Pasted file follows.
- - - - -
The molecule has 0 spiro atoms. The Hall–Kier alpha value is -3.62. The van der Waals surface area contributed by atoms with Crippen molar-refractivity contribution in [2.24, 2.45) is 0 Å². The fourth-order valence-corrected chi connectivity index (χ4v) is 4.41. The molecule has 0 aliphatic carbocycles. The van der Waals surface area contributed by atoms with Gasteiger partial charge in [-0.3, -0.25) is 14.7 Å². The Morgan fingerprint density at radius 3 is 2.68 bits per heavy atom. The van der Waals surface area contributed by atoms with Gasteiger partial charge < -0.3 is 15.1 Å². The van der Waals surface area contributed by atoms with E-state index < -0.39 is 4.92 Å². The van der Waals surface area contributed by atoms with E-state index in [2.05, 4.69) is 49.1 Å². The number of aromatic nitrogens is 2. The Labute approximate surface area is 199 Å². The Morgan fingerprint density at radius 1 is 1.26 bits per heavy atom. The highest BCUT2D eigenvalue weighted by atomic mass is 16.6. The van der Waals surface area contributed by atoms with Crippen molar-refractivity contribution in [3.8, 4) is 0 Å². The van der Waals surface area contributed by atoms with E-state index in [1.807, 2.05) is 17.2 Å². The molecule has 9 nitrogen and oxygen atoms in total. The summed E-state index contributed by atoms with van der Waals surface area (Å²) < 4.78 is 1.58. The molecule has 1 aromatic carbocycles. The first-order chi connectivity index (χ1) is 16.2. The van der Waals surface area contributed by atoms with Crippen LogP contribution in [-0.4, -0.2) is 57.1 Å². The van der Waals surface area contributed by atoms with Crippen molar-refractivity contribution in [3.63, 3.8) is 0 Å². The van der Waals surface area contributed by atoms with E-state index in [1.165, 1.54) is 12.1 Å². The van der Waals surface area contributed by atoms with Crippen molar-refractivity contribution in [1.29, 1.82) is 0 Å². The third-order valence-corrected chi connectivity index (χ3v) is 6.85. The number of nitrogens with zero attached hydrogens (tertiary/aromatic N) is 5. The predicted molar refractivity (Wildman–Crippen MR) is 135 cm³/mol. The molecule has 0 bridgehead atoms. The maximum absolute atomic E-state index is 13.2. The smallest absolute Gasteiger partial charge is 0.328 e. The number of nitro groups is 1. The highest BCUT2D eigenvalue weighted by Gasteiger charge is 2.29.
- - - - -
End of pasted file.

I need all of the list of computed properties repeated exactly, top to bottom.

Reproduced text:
The molecule has 0 spiro atoms. The Hall–Kier alpha value is -3.62. The van der Waals surface area contributed by atoms with Crippen molar-refractivity contribution in [2.24, 2.45) is 0 Å². The fourth-order valence-corrected chi connectivity index (χ4v) is 4.41. The molecule has 0 aliphatic carbocycles. The van der Waals surface area contributed by atoms with Gasteiger partial charge in [-0.3, -0.25) is 14.7 Å². The Morgan fingerprint density at radius 3 is 2.68 bits per heavy atom. The van der Waals surface area contributed by atoms with Gasteiger partial charge < -0.3 is 15.1 Å². The van der Waals surface area contributed by atoms with E-state index < -0.39 is 4.92 Å². The van der Waals surface area contributed by atoms with E-state index in [2.05, 4.69) is 49.1 Å². The number of aromatic nitrogens is 2. The Labute approximate surface area is 199 Å². The Morgan fingerprint density at radius 1 is 1.26 bits per heavy atom. The highest BCUT2D eigenvalue weighted by atomic mass is 16.6. The van der Waals surface area contributed by atoms with Crippen molar-refractivity contribution in [3.8, 4) is 0 Å². The van der Waals surface area contributed by atoms with E-state index in [1.807, 2.05) is 17.2 Å². The molecule has 9 nitrogen and oxygen atoms in total. The summed E-state index contributed by atoms with van der Waals surface area (Å²) < 4.78 is 1.58. The molecule has 1 aromatic carbocycles. The first-order chi connectivity index (χ1) is 16.2. The van der Waals surface area contributed by atoms with Crippen LogP contribution in [-0.4, -0.2) is 57.1 Å². The van der Waals surface area contributed by atoms with Crippen molar-refractivity contribution in [3.63, 3.8) is 0 Å². The van der Waals surface area contributed by atoms with E-state index in [1.165, 1.54) is 12.1 Å². The van der Waals surface area contributed by atoms with Crippen molar-refractivity contribution in [1.29, 1.82) is 0 Å². The third-order valence-corrected chi connectivity index (χ3v) is 6.85. The number of nitrogens with zero attached hydrogens (tertiary/aromatic N) is 5. The predicted molar refractivity (Wildman–Crippen MR) is 135 cm³/mol. The molecule has 0 bridgehead atoms. The maximum absolute atomic E-state index is 13.2. The smallest absolute Gasteiger partial charge is 0.328 e. The number of nitro groups is 1. The highest BCUT2D eigenvalue weighted by Gasteiger charge is 2.29.